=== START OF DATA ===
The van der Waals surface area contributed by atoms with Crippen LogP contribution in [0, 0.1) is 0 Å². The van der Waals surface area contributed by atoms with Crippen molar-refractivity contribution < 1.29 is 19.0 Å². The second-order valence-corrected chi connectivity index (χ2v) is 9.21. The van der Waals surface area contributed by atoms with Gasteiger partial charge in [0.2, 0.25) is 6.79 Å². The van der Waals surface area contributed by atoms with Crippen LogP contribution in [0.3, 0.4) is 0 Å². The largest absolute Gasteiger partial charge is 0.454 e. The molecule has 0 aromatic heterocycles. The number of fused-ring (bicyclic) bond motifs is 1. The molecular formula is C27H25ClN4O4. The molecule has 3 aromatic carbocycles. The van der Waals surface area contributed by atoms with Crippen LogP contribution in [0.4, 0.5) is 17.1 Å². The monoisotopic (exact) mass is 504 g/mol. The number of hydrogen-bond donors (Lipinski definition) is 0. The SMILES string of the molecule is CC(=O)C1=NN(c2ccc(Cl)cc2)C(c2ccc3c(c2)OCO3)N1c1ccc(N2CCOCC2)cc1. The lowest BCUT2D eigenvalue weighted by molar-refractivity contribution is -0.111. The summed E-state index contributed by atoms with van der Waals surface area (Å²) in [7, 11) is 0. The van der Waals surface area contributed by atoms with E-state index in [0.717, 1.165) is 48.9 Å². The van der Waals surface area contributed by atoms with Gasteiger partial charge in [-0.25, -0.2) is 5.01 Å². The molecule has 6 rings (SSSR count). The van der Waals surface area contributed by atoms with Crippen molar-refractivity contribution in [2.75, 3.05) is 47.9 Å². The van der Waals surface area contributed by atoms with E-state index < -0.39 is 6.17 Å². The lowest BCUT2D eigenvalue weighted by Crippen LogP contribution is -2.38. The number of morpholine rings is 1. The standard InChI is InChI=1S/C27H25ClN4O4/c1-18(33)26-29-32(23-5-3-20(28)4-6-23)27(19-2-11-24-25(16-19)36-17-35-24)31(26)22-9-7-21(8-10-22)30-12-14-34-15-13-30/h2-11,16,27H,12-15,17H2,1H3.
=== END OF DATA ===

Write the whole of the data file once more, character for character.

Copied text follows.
The van der Waals surface area contributed by atoms with Crippen LogP contribution in [0, 0.1) is 0 Å². The van der Waals surface area contributed by atoms with Crippen molar-refractivity contribution < 1.29 is 19.0 Å². The second-order valence-corrected chi connectivity index (χ2v) is 9.21. The van der Waals surface area contributed by atoms with Gasteiger partial charge in [0.2, 0.25) is 6.79 Å². The van der Waals surface area contributed by atoms with Crippen LogP contribution in [0.3, 0.4) is 0 Å². The largest absolute Gasteiger partial charge is 0.454 e. The molecule has 0 aromatic heterocycles. The number of fused-ring (bicyclic) bond motifs is 1. The molecular formula is C27H25ClN4O4. The molecule has 3 aromatic carbocycles. The van der Waals surface area contributed by atoms with Crippen LogP contribution in [0.4, 0.5) is 17.1 Å². The monoisotopic (exact) mass is 504 g/mol. The number of hydrogen-bond donors (Lipinski definition) is 0. The SMILES string of the molecule is CC(=O)C1=NN(c2ccc(Cl)cc2)C(c2ccc3c(c2)OCO3)N1c1ccc(N2CCOCC2)cc1. The lowest BCUT2D eigenvalue weighted by molar-refractivity contribution is -0.111. The summed E-state index contributed by atoms with van der Waals surface area (Å²) in [7, 11) is 0. The van der Waals surface area contributed by atoms with E-state index in [0.717, 1.165) is 48.9 Å². The van der Waals surface area contributed by atoms with Gasteiger partial charge in [-0.25, -0.2) is 5.01 Å². The molecule has 6 rings (SSSR count). The van der Waals surface area contributed by atoms with Crippen molar-refractivity contribution in [2.75, 3.05) is 47.9 Å². The van der Waals surface area contributed by atoms with E-state index < -0.39 is 6.17 Å². The lowest BCUT2D eigenvalue weighted by Crippen LogP contribution is -2.38. The number of morpholine rings is 1. The standard InChI is InChI=1S/C27H25ClN4O4/c1-18(33)26-29-32(23-5-3-20(28)4-6-23)27(19-2-11-24-25(16-19)36-17-35-24)31(26)22-9-7-21(8-10-22)30-12-14-34-15-13-30/h2-11,16,27H,12-15,17H2,1H3.